BUS passengers have been left with no protection against operators that fail to stick to timetables after cuts at a Government inspection agency, it has been claimed.

Changes at the Vehicle and Operator Services Agency (Vosa) have resulted in the removal of on-street wardens whose reports were used as the basis for enforcement action against bus firms whose services do not run or are repeatedly late.

The situation has prompted concerns from Scotland's Traffic Commissioner, who regulates bus services, and Green Party MSP Patrick Harvie.

Loading article content

In her annual report, Joan Aitken, the Traffic Commissioner for Scotland, said: "There no longer are Vosa bus compliance officers, their duties now being undertaken in different manner by traffic examiners and the emphasis removed from on-street monitoring. The on-street monitor stands exactly in the place of the travelling public."

A more blunt assessment was given by Mr Harvie, who said: "Bus services in many parts of Scotland are in a shocking state, but it seems that it's only the long-suffering passengers who are there on the ground to see the true situation. Even in areas where local arrangements are in place, many people justifiably regard timetables as a joke."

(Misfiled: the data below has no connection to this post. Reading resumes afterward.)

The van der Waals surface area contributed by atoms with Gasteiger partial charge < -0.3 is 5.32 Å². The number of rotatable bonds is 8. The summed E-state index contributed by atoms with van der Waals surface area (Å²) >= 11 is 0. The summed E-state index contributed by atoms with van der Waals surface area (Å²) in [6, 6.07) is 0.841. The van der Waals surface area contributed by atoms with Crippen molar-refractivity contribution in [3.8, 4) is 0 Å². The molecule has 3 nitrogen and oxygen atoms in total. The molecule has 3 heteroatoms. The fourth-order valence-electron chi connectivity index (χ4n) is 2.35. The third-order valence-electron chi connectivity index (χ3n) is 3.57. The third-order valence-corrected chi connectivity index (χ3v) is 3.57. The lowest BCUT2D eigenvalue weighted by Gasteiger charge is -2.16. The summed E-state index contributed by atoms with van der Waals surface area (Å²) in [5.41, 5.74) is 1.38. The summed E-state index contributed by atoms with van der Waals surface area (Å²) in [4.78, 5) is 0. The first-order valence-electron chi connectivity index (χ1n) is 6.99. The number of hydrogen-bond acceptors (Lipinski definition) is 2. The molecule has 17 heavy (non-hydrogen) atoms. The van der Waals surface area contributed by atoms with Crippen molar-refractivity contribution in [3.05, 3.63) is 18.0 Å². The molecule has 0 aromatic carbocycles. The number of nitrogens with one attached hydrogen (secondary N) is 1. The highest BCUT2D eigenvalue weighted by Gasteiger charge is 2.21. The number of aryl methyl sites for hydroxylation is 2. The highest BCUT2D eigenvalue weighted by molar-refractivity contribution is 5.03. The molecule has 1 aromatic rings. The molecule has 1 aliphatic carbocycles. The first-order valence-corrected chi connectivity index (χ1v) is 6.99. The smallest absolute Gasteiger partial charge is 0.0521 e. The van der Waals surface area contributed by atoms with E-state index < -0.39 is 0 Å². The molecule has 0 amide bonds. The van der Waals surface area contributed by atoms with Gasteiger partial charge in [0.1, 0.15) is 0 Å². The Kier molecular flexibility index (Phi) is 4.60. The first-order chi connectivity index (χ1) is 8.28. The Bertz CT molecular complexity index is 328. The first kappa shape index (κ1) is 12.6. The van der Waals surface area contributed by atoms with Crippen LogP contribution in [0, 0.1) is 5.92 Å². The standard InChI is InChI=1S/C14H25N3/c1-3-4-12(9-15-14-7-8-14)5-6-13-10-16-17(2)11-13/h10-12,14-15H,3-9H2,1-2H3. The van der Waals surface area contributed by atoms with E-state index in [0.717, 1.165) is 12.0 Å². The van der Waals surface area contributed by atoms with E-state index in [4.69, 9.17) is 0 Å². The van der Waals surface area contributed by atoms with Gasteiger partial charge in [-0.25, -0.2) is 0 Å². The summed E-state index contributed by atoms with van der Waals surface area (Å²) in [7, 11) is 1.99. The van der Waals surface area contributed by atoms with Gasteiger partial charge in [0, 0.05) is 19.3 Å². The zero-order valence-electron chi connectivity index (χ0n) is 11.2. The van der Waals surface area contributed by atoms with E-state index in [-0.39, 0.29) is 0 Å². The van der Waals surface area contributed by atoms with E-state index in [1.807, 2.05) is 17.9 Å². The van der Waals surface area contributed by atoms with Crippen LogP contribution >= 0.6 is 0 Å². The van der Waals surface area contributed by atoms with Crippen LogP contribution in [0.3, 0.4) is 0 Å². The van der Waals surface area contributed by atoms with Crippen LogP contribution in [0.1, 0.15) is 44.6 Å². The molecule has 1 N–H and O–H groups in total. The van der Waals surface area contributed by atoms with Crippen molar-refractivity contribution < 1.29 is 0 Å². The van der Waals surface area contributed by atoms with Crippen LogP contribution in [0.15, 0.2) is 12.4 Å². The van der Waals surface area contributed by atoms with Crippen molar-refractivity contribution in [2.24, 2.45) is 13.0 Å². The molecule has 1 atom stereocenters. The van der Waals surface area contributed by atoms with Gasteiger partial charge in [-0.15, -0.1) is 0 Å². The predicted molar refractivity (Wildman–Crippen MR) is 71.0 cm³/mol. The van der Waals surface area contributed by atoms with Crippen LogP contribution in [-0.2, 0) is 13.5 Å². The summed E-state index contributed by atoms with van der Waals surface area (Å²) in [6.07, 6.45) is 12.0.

The Scottish Government said it may introduce bus wardens to fill the gap left by Vosa.

It said a number of transport authorities, including Strathclyde Partnership for Transport, carry out their own checks to ensure bus services run on time. However, it is thought other parts of the country do not have any means of addressing poor performance.

Government agency Transport Scotland said it was aiming to implement changes to bus monitoring next April.

A spokesman for the Confederation of Passenger Transport, which represents bus and coach firms, welcomed Transport Scotland's initiative.

He said: "The bus industry often meets or exceeds a reliability target of 95%. It does not appear that Vosa's revised strategy in Scotland has negatively impacted on reliability or punctuality figures in any way."

Vosa defended the changes, which it said were in line with those implemented in 2011 in England and Wales.

A spokeswoman said: "That moved Vosa's role away from being one of having a small number of dedicated officers observing bus services to build up evidence on punctuality issues, to our trained enforcement examiners in the first instance working with bus operators and local authorities to establish improvement plans (or similar) where apparent failings in punctuality have been identified.

"Such punctuality issues would generally initially be identified by customer complaints that the Traffic Commissioner or Vosa have received."